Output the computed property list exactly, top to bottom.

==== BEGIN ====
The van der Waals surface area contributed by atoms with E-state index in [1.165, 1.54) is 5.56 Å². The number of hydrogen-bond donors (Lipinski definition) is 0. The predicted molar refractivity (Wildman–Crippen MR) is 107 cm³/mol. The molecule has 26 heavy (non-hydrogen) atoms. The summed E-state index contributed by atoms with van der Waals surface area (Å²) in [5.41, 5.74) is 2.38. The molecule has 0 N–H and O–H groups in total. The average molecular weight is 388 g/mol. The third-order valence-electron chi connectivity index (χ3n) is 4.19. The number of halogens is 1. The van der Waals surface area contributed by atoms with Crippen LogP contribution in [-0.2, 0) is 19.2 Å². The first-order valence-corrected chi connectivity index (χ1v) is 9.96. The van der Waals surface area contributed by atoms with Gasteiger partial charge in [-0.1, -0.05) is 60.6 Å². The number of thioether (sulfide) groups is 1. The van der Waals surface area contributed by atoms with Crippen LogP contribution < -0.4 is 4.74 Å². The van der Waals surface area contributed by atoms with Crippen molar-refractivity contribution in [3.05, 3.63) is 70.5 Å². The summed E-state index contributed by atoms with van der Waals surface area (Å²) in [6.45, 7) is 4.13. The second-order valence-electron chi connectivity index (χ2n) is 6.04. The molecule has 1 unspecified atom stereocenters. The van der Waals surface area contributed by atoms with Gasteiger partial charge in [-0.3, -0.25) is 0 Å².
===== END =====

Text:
The van der Waals surface area contributed by atoms with E-state index in [1.165, 1.54) is 5.56 Å². The number of hydrogen-bond donors (Lipinski definition) is 0. The predicted molar refractivity (Wildman–Crippen MR) is 107 cm³/mol. The molecule has 26 heavy (non-hydrogen) atoms. The summed E-state index contributed by atoms with van der Waals surface area (Å²) in [5.41, 5.74) is 2.38. The molecule has 0 N–H and O–H groups in total. The average molecular weight is 388 g/mol. The third-order valence-electron chi connectivity index (χ3n) is 4.19. The number of halogens is 1. The van der Waals surface area contributed by atoms with Crippen LogP contribution in [-0.2, 0) is 19.2 Å². The first-order valence-corrected chi connectivity index (χ1v) is 9.96. The van der Waals surface area contributed by atoms with Gasteiger partial charge in [-0.1, -0.05) is 60.6 Å². The number of thioether (sulfide) groups is 1. The van der Waals surface area contributed by atoms with Crippen LogP contribution < -0.4 is 4.74 Å². The van der Waals surface area contributed by atoms with Crippen molar-refractivity contribution in [3.05, 3.63) is 70.5 Å². The summed E-state index contributed by atoms with van der Waals surface area (Å²) in [6.45, 7) is 4.13. The second-order valence-electron chi connectivity index (χ2n) is 6.04. The molecule has 1 unspecified atom stereocenters. The van der Waals surface area contributed by atoms with Gasteiger partial charge in [-0.3, -0.25) is 0 Å².